The Law of Unintended Consequences (and the unintended consequences of laws)

The news that the ACT Director of Public Prosecutions would be dropping the rape trial against Bruce Lehrmann shocked the Australian public.

However, to those who have done criminal defence work in their time, it was probably not much of a surprise, except perhaps the reason. While it is to the DPP’s credit that Ms Higgins’ mental health has been paramount in the decision, it probably wasn’t the only reason to drop the prosecution.

To understand why, it is worth a look at the law of unintended consequences.

In short compass that law states that sometimes the outcome of a purposeful action is far removed from the intent behind the action. It applies at several points of the history of this matter.

When the initial trial of Mr Lehrmann – alleged to have raped Brittany Higgins in a Minister’s office – was aborted due to juror misconduct, Ms Higgins addressed the media at some length regarding her experiences in the Australian justice system – and the media spread her words to every corner of the continent. While the media were no doubt driven by a noble desire to highlight the scourge of sexual assault, their enthusiasm also ensured that pretty much every potential juror in a retrial heard her views.

On its own, that may raise issues for defence lawyers, but the ACT Government introduced a complicating factor when it moved with noticeable haste to seek amendment of its Evidence Act. Specifically, that amendment sought to allow previously recorded testimony (such as that of Ms Higgins in the aborted trial of Mr Lehrmann) to be admissible in any retrial.


While there may be general merit to such a move, in the immediate case there were unintended consequences – those being that Ms Higgins would never be cross-examined on her recorded evidence, or her address to the media.

In short, it resulted in a significant possibility that members of any future jury would have heard her post-trial comments, but with no opportunity for Mr Lehrmann’s solicitors to cross-examine her on what most lawyers would concede is potentially extremely prejudicial content.

The result is that, had the retrial remained on foot and the proposed legislation passed, Mr Lehrmann’s lawyers would have almost certainly made an application for a permanent stay on the basis that Mr Lehrmann could not receive a fair trial. That is an application which it would seem the court would find hard to reject.

Thankfully, the understandable and admirable concern the DPP has for Ms Higgin’s mental health has meant that none of this will be necessary. No doubt the ACT sought to relieve the trauma of victims of sexual assault when their assailants are tried, but in this case the Government’s zeal for reform has unintentionally trumped the defendant’s right to the presumption of innocence and a fair trial.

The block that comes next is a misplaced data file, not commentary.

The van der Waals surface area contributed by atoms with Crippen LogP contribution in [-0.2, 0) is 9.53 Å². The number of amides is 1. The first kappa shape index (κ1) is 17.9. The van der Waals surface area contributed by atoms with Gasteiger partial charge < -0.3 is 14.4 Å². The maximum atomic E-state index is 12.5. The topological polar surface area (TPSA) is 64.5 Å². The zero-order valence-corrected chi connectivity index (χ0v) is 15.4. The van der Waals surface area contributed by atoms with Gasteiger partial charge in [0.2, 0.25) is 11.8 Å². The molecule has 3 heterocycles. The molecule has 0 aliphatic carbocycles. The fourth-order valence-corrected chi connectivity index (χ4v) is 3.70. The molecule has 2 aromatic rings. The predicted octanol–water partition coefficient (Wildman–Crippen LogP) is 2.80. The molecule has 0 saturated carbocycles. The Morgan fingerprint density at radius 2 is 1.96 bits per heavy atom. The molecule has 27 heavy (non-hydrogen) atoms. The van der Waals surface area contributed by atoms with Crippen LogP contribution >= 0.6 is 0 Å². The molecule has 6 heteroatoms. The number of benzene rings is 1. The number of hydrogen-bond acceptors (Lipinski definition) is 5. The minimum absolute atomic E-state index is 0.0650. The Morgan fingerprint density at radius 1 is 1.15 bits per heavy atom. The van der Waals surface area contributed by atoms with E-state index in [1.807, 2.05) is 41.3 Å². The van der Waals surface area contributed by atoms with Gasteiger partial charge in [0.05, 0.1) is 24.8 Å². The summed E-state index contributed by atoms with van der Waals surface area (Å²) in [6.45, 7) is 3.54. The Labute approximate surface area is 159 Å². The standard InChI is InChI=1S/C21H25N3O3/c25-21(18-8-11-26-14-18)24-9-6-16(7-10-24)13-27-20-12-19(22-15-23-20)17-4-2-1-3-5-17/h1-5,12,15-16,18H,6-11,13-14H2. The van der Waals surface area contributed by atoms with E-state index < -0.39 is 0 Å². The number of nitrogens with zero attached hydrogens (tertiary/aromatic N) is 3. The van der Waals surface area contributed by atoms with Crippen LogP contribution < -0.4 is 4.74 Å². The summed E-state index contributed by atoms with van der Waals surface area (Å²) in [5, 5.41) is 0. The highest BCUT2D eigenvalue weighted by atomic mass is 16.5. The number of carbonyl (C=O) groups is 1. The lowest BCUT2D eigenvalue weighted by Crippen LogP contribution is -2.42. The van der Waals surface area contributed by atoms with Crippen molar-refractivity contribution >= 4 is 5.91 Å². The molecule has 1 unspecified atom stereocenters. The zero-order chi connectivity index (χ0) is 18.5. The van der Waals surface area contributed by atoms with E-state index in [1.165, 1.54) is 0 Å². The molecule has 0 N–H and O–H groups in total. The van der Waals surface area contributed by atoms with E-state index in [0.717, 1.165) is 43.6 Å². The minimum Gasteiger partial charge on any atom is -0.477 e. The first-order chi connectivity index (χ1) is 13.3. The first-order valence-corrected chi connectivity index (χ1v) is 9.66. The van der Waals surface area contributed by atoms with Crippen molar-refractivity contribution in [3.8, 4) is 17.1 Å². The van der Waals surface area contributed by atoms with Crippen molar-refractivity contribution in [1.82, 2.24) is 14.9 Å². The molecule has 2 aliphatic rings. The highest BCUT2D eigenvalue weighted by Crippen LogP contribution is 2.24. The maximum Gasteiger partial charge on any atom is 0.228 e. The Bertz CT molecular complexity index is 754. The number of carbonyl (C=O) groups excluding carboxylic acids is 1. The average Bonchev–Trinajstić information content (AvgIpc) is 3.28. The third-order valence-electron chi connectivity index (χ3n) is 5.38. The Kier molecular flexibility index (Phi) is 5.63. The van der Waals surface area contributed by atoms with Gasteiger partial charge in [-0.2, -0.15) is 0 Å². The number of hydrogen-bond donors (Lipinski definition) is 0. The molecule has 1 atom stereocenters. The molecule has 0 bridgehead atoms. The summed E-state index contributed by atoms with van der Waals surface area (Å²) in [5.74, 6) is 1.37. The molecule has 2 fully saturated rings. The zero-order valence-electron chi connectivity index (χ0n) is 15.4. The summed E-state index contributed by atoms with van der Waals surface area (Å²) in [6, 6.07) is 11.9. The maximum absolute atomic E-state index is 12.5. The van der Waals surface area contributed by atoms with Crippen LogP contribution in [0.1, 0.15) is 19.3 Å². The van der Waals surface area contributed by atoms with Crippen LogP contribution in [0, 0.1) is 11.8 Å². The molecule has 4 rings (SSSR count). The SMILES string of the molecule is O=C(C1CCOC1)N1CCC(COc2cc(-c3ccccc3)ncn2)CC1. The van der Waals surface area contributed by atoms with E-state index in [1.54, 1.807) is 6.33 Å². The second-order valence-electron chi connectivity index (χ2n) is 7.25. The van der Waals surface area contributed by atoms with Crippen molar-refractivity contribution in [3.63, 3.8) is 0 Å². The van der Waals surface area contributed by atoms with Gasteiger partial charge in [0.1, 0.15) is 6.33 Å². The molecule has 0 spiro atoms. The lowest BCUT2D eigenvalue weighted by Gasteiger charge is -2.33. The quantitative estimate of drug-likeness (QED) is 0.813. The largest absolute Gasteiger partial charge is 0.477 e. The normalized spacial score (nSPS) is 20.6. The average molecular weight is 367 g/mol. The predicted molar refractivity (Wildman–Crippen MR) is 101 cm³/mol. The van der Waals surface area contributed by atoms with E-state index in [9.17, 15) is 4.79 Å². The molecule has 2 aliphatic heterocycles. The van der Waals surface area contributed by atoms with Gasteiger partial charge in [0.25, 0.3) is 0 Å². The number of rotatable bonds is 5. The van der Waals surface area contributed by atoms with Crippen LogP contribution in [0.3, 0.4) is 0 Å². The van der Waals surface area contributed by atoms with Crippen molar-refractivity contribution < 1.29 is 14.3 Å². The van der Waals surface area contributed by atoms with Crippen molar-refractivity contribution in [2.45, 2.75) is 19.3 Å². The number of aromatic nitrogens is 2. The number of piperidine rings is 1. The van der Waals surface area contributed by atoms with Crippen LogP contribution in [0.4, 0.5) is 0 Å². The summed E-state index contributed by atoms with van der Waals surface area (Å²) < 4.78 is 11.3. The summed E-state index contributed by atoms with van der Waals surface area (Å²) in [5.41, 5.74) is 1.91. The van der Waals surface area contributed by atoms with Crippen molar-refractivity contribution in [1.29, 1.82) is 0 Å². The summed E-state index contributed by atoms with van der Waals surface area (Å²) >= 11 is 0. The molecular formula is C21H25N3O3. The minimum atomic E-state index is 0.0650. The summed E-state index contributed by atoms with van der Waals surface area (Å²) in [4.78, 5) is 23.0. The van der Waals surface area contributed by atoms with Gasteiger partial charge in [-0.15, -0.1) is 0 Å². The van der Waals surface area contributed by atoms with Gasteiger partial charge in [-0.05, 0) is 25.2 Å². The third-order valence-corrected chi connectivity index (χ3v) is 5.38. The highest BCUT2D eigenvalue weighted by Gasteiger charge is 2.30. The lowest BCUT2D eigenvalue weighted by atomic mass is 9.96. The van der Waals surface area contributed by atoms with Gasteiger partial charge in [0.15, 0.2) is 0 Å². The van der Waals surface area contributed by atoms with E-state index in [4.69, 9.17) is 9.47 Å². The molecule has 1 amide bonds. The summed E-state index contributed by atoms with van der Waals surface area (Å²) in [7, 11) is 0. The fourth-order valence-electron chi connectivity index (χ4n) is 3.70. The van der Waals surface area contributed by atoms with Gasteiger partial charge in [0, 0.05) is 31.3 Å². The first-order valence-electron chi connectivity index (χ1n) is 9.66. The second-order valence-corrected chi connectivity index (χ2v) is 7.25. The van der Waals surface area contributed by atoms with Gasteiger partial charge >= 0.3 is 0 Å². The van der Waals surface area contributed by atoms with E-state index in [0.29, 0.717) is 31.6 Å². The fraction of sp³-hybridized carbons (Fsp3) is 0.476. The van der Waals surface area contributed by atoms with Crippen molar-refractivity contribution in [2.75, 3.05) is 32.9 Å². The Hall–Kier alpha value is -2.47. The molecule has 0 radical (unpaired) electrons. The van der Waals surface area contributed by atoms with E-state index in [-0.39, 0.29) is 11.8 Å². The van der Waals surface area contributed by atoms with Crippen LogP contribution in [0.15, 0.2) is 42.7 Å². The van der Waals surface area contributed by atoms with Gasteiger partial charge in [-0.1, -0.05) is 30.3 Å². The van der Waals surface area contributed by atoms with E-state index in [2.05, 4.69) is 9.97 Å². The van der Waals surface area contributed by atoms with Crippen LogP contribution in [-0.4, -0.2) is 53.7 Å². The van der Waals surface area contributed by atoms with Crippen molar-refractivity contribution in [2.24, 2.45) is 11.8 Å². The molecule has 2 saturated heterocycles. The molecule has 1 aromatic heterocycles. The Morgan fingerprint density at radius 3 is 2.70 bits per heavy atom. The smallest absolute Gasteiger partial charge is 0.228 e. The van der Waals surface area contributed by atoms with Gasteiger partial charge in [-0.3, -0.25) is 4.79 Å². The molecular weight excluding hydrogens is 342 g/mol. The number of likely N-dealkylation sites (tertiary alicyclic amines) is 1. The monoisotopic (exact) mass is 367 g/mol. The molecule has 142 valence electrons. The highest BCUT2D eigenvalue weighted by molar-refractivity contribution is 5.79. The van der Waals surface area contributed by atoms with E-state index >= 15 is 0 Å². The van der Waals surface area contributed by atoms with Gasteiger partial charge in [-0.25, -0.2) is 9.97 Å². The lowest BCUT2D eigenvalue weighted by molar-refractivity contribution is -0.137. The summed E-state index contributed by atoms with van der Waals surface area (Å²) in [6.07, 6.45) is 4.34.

Similarly, the media’s saturation coverage of this case (which was presumably an effort to give a deeply troubling issue appropriate prominence) in its enthusiasm paid little, if any, regard to the presumption of innocence – and none whatsoever to the mental health of the complainant.

Hopefully there are lessons we can take from what can only be described as a tragedy, from any angle. Some of the more prominent ones are:

  • When dealing with cases of this nature, practitioners should be wary of the media and its capricious glare, which is at best a two-edged sword.
  • The media should take great care when reporting on cases before the court (or about to be before the court) and refrain from judgement of either complainant or accused.
  • Governments should be wary of passing legislation in haste, and seek thorough consultation with stakeholders before making laws which affect the operation of our justice system. And
  • Lawyers must at all times stand up for the rule of law, due process and the presumption of innocence – these are non-negotiables in our profession.

Given the unquenchable thirst for content all types of media have, and the way many celebrities involve media commentary in their legal matters, it is only natural that some clients may assume that using the media is part and parcel of a good case strategy.

Obviously, that is often not the case, and practitioners should unequivocally warn clients of the pitfalls that course of action can bring. Those seeking further information on this issue should consult Guidance Statement No.32 ‘Solicitors commenting to the media’.

Shane Budden is a Special Counsel, Ethics, with the Queensland Law Society Ethics and Practice Centre. The views expressed are those of the author.

Share this article

One Response

  1. Good to see the QLS had the constitutional fortitude to make this issue clear, no doubt the media may not agree. I believe we need practitioners to stand up for the principle that parties are innocent until proven guilty. I am somewhat concerned that both the media and the complainant were not charged with contempt of court

Leave a Reply

Your email address will not be published. Required fields are marked *

Search by keyword